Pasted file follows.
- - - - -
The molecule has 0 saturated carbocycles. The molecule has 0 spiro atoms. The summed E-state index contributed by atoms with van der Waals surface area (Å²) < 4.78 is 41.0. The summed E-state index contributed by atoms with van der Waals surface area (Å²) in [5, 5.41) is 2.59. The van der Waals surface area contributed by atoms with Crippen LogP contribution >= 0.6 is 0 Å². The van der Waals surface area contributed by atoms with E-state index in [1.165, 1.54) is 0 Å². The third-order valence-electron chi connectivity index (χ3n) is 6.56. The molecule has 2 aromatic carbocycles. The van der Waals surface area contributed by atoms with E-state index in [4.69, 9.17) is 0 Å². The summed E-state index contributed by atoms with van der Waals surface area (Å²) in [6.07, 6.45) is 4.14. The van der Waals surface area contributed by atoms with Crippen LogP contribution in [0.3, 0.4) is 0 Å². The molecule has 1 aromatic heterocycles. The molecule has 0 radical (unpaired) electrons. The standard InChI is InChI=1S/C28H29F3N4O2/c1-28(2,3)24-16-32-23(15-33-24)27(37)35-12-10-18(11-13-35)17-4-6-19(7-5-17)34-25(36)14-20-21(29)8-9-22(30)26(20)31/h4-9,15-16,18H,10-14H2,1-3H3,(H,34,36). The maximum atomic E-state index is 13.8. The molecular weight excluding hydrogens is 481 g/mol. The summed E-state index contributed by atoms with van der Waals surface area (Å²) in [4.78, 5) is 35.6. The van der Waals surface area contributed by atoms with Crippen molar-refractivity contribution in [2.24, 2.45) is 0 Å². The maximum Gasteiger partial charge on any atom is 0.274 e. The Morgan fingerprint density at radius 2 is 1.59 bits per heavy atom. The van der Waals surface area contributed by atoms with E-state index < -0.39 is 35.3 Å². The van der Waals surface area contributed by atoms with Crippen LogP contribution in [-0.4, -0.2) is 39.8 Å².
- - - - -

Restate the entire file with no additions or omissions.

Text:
The molecule has 0 saturated carbocycles. The molecule has 0 spiro atoms. The summed E-state index contributed by atoms with van der Waals surface area (Å²) < 4.78 is 41.0. The summed E-state index contributed by atoms with van der Waals surface area (Å²) in [5, 5.41) is 2.59. The van der Waals surface area contributed by atoms with Crippen LogP contribution >= 0.6 is 0 Å². The van der Waals surface area contributed by atoms with E-state index in [1.165, 1.54) is 0 Å². The third-order valence-electron chi connectivity index (χ3n) is 6.56. The molecule has 2 aromatic carbocycles. The van der Waals surface area contributed by atoms with E-state index in [4.69, 9.17) is 0 Å². The summed E-state index contributed by atoms with van der Waals surface area (Å²) in [6.07, 6.45) is 4.14. The van der Waals surface area contributed by atoms with Crippen LogP contribution in [0.3, 0.4) is 0 Å². The molecule has 1 aromatic heterocycles. The molecule has 0 radical (unpaired) electrons. The standard InChI is InChI=1S/C28H29F3N4O2/c1-28(2,3)24-16-32-23(15-33-24)27(37)35-12-10-18(11-13-35)17-4-6-19(7-5-17)34-25(36)14-20-21(29)8-9-22(30)26(20)31/h4-9,15-16,18H,10-14H2,1-3H3,(H,34,36). The maximum atomic E-state index is 13.8. The molecular weight excluding hydrogens is 481 g/mol. The summed E-state index contributed by atoms with van der Waals surface area (Å²) in [4.78, 5) is 35.6. The van der Waals surface area contributed by atoms with Crippen molar-refractivity contribution in [2.24, 2.45) is 0 Å². The maximum Gasteiger partial charge on any atom is 0.274 e. The Morgan fingerprint density at radius 2 is 1.59 bits per heavy atom. The van der Waals surface area contributed by atoms with E-state index < -0.39 is 35.3 Å². The van der Waals surface area contributed by atoms with Crippen LogP contribution in [-0.4, -0.2) is 39.8 Å².